Blog | RateSetter

Why investors are backing fintech

By Luke OMahony

Last year, we announced that well-known fund managers including Woodford and Artemis were backing RateSetter with a £20m equity investment.

That funding has helped RateSetter to grow – we’ve invested in our people (there are now more than 150 people in our team), improved the technology on our platform and worked on new products, including the upcoming RateSetter ISA. We’ve moved to new offices to accommodate this growth, and we’re looking forward to hosting our first in-house investor drinks here in the coming months.

Earlier this week in a memorandum, Paul Lamacraft, Fund Manager at Woodford, shared his views on the sector, and on RateSetter in particular:

“Lending, for example, is an area where fintech has massive potential. That potential is already being realised through the phenomenon of peer-to-peer lending . One of the effects of the financial crisis was a massive tightening up by the banks in an effort to reduce risk. This has made them far more reluctant to lend to smaller businesses and individuals than in the past. In turn, that has allowed tech companies to establish lending platforms that go a long way to disintermediating the process of connecting lenders to borrowers. This not only answers a pressing economic need, but has facilitated the advancement of technology-enabled risk assessments.”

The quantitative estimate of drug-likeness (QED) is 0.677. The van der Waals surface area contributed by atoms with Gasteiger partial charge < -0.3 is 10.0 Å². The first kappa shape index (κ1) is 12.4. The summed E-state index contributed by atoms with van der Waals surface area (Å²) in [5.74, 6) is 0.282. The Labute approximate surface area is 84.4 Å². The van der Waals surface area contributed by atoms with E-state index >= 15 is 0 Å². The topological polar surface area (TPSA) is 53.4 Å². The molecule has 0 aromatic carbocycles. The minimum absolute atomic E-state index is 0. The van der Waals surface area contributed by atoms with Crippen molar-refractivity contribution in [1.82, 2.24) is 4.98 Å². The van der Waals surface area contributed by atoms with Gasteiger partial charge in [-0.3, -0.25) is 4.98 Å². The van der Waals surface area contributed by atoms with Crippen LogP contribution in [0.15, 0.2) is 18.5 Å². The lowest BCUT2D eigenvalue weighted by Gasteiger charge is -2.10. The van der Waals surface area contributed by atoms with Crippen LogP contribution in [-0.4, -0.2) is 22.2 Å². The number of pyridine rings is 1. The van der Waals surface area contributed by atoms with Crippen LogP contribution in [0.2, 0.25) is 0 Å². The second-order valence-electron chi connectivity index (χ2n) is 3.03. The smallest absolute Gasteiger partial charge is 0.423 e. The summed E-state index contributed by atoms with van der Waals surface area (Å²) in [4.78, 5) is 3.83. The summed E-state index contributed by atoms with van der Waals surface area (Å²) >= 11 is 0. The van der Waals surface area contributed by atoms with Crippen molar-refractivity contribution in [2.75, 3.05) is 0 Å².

“We have reviewed several opportunities to invest directly in these peer-to-peer lending platforms which match borrowers and lenders in such an intuitive and well-thought through way.”

“We hold a position in Ratesetter, which allows lenders to choose the rate of interest they wish to charge and is planning an ISA launch which, subject to regulatory approval, will offer investors increased tax-efficiency when providing loans via its platform. The business has a high quality and ambitious management team. Its solid business model is underpinned by a conservative approach to risk, a diversified funding profile and a clear focus on the quality of both lenders and borrowers.”

Talking at an event this week about the finance companies in his portfolio, Neil Woodford commented: “they don't look anything like the things we now call banks. I find [fintech companies] much easier to understand - how they make money, how they manage risk and how they succeed and fail in the future”.

You can view the original memorandum from Paul Lamacraft here.